The critical case is where . Intuitively this is because the first-passage metric has no preference over the lengths of the edges hence there are many more paths to a specific vertex of optimal length. This isn't the case when since for we have that is concave which means that longer edges are preferred therefore the only path to which can be made in optimal time is the direct edge from the origin. Similarly, when we have that is convex and hence shorter edges are preferred. This means that the only paths to which can be of optimal length consist of edges of length .
In this case our simulations suggested that the limiting shape of should coincide precisely with the unit ball . The figure below shows one quadrant from a simulation where the edge weights have distribution
for . This is a distribution with an atom at and an exponential tail. The white region shows the unoccupied space, the black region shows the active vertices under the LRFPP model and the grey points are those which are active in both the nearest neighbour and long-range models. For this simulation the nearest neighbour model has been coupled with the long range one so that the nearest neighbour growth set cannot extend further than the corresponding long range one. The growth set for the long-range model has a flat piece which extends over the entire edge of the ball and the nearest neighbour growth set has a flat piece which coincides with the results of Marchand.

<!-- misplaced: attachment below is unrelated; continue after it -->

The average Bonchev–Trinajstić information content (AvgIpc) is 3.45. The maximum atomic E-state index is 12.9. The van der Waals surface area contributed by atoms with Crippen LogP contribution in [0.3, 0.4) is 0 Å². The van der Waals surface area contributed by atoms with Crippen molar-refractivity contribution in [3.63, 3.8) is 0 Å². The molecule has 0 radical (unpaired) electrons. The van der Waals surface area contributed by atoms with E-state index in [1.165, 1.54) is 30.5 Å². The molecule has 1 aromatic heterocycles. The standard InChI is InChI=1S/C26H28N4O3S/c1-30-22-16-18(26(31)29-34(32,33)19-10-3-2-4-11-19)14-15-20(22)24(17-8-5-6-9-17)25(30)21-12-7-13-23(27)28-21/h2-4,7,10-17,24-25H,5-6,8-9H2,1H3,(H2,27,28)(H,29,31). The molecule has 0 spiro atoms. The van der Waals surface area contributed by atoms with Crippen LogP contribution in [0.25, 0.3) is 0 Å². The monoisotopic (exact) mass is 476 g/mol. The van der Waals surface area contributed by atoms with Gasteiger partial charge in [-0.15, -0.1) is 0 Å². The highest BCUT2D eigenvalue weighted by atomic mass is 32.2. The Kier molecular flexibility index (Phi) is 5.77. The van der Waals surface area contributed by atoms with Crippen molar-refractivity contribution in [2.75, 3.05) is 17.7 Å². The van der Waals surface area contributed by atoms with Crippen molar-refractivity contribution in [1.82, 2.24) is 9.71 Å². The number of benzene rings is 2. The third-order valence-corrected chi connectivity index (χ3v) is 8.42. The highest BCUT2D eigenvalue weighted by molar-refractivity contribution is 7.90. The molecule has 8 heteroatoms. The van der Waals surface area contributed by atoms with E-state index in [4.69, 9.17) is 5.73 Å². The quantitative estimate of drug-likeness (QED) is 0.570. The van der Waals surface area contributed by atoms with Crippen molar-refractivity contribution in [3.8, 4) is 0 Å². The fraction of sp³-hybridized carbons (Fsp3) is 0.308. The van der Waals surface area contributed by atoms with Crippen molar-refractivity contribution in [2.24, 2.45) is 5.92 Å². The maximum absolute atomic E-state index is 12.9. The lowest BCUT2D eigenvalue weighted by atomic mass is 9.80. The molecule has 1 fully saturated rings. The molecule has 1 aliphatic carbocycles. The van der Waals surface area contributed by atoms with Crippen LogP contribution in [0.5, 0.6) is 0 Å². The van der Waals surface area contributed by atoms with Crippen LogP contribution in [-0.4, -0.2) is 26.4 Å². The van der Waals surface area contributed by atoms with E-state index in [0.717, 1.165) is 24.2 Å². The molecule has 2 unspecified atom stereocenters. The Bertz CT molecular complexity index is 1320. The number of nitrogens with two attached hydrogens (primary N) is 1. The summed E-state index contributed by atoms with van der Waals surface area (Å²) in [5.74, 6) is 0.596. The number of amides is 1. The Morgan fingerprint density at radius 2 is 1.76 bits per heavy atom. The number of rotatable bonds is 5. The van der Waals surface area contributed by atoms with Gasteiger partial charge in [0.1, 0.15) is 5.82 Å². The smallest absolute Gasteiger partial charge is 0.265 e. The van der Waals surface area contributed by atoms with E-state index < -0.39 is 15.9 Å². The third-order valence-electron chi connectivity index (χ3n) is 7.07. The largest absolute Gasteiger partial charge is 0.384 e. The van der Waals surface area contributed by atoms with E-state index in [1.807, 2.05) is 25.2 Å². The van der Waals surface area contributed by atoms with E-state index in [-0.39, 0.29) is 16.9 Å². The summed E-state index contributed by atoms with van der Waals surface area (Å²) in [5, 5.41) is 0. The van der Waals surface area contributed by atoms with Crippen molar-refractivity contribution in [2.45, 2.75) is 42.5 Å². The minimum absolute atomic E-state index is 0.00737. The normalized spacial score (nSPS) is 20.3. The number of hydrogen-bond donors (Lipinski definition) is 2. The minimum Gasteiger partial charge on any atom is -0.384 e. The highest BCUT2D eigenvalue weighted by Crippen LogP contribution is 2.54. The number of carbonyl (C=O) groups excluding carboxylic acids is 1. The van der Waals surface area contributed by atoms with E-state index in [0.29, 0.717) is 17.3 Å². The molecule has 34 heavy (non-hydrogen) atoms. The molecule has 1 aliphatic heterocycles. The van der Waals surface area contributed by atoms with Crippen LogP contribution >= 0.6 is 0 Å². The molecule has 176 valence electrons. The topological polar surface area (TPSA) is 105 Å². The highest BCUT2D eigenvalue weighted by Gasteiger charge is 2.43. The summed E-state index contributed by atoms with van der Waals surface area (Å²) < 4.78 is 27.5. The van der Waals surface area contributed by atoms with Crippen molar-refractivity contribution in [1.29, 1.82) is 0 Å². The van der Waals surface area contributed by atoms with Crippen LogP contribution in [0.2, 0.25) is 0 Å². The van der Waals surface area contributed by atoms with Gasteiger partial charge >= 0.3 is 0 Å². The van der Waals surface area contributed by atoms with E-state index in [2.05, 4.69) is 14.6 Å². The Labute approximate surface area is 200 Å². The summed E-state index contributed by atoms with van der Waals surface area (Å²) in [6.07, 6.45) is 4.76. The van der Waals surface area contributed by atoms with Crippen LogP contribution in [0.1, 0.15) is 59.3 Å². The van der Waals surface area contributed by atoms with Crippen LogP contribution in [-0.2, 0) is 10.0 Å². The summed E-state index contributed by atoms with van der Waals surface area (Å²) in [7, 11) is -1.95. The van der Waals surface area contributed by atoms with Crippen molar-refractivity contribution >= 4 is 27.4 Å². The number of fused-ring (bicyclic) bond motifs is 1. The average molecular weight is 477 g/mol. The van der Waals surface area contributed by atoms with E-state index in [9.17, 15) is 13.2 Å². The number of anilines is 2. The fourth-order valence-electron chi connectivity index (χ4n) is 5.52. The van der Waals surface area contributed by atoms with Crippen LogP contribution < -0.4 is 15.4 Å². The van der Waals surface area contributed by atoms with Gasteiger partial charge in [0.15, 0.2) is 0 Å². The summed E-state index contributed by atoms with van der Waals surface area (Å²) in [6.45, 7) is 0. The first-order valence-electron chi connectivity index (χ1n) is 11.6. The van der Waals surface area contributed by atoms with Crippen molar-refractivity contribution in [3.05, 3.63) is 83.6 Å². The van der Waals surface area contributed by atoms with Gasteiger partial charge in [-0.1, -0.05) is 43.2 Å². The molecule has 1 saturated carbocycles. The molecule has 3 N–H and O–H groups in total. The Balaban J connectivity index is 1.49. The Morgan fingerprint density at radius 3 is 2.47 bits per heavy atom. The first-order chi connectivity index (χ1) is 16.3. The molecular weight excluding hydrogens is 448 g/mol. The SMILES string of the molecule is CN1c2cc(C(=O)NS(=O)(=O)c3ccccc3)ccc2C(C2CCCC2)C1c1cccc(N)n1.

Our main result for the critical case is indeed exactly what the simulations have suggested in that there are only finitely many lattice points which are not reached in optimal time.
If we have that for that the limiting shape:
exists a.s. and